With the financial support of the Canadian Department of Indian Affairs and Northern Development (DIAND) and CHIN serving as Executive Producer, the objective of this virtual exhibition was threefold. One: to create an educational resource which would celebrate the similarities and differences found within the indigenous communities of Canada; two: to reflect the overall themes of Expo2000, Humankind-Nature-Technology, and the Canada Pavilion in particular, The Spirit of Community; and, three: to provide a forum in which the communities could speak from their own "voice." The path was not a new one, but one which has gained considerable support over the past few years.
Initiatives such as the Task Force Report on Museums and First Peoples (1992) which was created by the Assembly of First Nations and the Canadian Museums Association resulted in the publication, Turning the Page: Forging New Partnerships Between Museums and First Peoples, which contains principles and recommendations in support of the direction taken with this exhibition and its precedent. Further support comes from the findings and recommendations of the Royal Commission on Aboriginal Peoples (1991) and their relative applicability to all governmental departments.
With these objectives in mind, and the receipt by DIAND of expressions of interest from both the Haida and Inuit communities to participate in the project, the project was born.
As previously, it was decided that the main product of the collaboration would consist of an Internet presentation, complemented by an interactive kiosk version to be featured in the Canada Pavilion, where it would also be supported by a complementary physical exhibition. In addition, each aboriginal project-partner was provided with base funding to support the visit of a delegation by their community to Expo2000 and coordinated activities of their choice.
The Department of Indian Affairs and Northern Development (DIAND)
Once the objectives of the project were established, DIAND recognized the strength of the project and became the primary source of funding for the project. As part of the current direction, DIAND actively strives to promote the aboriginal groups of Canada on both a national and international basis.
In order to coordinate this multi-faceted project, the Canadian Heritage Information Network (CHIN), a Special Operating Agency within the Department of Canadian Heritage, once again reprised the role as executive producer -- one it has performed many times before on similar international initiatives.
In pursuit of its mission and the objectives outlined above, the Haida and Inuit communities were contacted by CHIN to develop the content of a virtual exhibition which would allow them to explore and respect their differences while celebrating the commonalties of their heritage.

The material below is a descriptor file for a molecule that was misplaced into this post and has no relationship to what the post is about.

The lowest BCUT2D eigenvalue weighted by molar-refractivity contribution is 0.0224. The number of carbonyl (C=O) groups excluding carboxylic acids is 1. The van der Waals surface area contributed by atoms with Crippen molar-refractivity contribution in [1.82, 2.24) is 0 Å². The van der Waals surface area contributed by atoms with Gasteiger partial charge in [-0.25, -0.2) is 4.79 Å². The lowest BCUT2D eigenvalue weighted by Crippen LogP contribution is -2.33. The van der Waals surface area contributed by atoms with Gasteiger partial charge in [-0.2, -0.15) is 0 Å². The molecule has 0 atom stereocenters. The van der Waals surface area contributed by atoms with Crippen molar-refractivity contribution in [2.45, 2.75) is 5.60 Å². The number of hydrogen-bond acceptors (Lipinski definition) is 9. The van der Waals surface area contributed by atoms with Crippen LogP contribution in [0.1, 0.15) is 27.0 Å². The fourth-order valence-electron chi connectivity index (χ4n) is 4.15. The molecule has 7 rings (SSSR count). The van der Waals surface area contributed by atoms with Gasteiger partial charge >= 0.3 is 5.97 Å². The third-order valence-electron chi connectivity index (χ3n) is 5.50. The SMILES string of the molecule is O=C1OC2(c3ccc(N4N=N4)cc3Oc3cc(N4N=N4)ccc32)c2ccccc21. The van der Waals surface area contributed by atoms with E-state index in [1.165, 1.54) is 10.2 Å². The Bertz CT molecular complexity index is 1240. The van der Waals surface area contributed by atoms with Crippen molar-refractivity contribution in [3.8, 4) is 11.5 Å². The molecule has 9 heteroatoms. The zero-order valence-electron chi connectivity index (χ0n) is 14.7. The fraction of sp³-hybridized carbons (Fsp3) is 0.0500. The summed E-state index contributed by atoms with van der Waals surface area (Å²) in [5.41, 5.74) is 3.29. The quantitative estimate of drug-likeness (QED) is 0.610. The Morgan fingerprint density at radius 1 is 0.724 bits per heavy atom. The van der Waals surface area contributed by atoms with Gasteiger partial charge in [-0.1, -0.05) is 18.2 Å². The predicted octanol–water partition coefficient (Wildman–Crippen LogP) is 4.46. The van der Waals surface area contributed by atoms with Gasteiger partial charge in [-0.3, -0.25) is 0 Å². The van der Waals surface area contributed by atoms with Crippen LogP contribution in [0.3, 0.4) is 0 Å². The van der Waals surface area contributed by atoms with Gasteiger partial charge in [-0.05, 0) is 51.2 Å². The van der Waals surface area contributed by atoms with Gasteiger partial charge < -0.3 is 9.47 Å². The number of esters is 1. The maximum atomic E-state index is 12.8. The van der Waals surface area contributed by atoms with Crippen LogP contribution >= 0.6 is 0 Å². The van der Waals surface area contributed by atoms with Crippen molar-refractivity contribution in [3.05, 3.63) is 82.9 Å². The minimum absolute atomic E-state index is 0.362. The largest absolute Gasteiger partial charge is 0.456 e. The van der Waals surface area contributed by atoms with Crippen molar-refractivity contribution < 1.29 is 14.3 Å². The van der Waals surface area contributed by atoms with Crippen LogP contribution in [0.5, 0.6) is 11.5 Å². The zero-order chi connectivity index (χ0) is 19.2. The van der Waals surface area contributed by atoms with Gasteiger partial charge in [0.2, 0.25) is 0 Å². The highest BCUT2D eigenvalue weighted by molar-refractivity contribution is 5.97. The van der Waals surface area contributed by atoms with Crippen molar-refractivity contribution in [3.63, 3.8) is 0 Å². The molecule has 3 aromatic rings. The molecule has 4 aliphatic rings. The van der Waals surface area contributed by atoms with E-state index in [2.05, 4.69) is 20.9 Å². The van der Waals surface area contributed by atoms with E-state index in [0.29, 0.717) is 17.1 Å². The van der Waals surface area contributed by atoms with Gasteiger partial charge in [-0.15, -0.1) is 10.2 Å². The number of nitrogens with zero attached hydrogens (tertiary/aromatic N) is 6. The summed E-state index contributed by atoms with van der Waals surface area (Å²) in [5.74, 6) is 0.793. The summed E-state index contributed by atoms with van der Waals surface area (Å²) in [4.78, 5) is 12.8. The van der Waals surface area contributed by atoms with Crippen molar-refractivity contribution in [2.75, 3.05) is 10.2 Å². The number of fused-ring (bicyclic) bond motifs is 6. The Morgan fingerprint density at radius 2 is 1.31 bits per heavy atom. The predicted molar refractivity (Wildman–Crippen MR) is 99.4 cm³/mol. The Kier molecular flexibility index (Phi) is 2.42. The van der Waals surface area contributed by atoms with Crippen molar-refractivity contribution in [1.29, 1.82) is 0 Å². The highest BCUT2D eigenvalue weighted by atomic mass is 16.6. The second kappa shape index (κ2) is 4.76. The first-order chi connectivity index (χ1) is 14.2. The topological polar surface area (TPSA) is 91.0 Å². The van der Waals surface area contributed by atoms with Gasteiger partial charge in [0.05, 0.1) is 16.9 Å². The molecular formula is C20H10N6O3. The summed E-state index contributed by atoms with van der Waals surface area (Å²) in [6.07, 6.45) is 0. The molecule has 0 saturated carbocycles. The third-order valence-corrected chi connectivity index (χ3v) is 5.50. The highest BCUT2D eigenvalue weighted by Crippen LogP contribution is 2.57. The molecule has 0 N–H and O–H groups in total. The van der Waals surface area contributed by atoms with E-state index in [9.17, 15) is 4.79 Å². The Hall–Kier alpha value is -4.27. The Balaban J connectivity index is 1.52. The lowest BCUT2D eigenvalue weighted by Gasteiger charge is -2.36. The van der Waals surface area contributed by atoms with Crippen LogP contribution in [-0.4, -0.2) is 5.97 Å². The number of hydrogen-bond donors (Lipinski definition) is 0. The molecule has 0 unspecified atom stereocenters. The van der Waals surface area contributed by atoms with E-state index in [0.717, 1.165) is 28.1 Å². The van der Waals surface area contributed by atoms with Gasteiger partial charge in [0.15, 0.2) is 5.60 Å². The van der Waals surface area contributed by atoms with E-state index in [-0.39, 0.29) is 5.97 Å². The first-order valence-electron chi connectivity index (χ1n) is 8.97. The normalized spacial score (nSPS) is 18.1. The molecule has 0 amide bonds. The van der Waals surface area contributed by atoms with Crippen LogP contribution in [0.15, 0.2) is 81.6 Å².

CHIN contacted the Heritage Resources Department of the Old Massett Village Council (OMVC) and Inuit Tapirisat of Canada (ITC) to provide the content for the exhibition (i.e. texts, images, audio/video components, and objects for the physical exhibition).
Additionally, two multimedia companies were engaged by CHIN to interpret the content provided by the aboriginal partners into a meaningful website reflecting the objectives of all involved. A site that would be interesting, educational, provocative and as well as containing the touchstones of humanity -- heart and soul.
To this end, Media Stop of Vancouver (www.media-stop.com) was hired to work with the Haida partner and Strata360 of Montreal (www.strata360.com) was hired to work with the Inuit partner in the creation of a cohesive web site that reflected the diversity of their cultures while respecting their shared heritage.
Additionally, eight internships were assigned to the project through CHIN as a Coordinating Partner of the federal Youth Employment Strategy (Young Canada Works program). These internships allowed the aboriginal partners and the multimedia companies to hire qualified graduates to
In addition, CHIN coordinated translation services and provided general coordination, administration of the project.
Finally, it is noted with thanks that the project was also supported by many individuals as well as public and private sector organizations such as the Gwaii Trust Society and the Greater Masset Development Corporation from Haida Gwaii, who supported OMVC directly.
The measure of success of the final product can be measured in many ways. From the collection of web stats and their interpretation to watching a visitor move in rhythm to the music during a visit to the kiosk presentation. The Canadian Heritage Information Network is pleased to have collaborated with the communities on this project and proud of the resulting exhibition.
Our Audience: A Haida Perspective on Web Development
Lucille Bell, Heritage Resource Officer, Old Massett Village Council's Economic Development and Heritage Resources Office, Haida Gwaii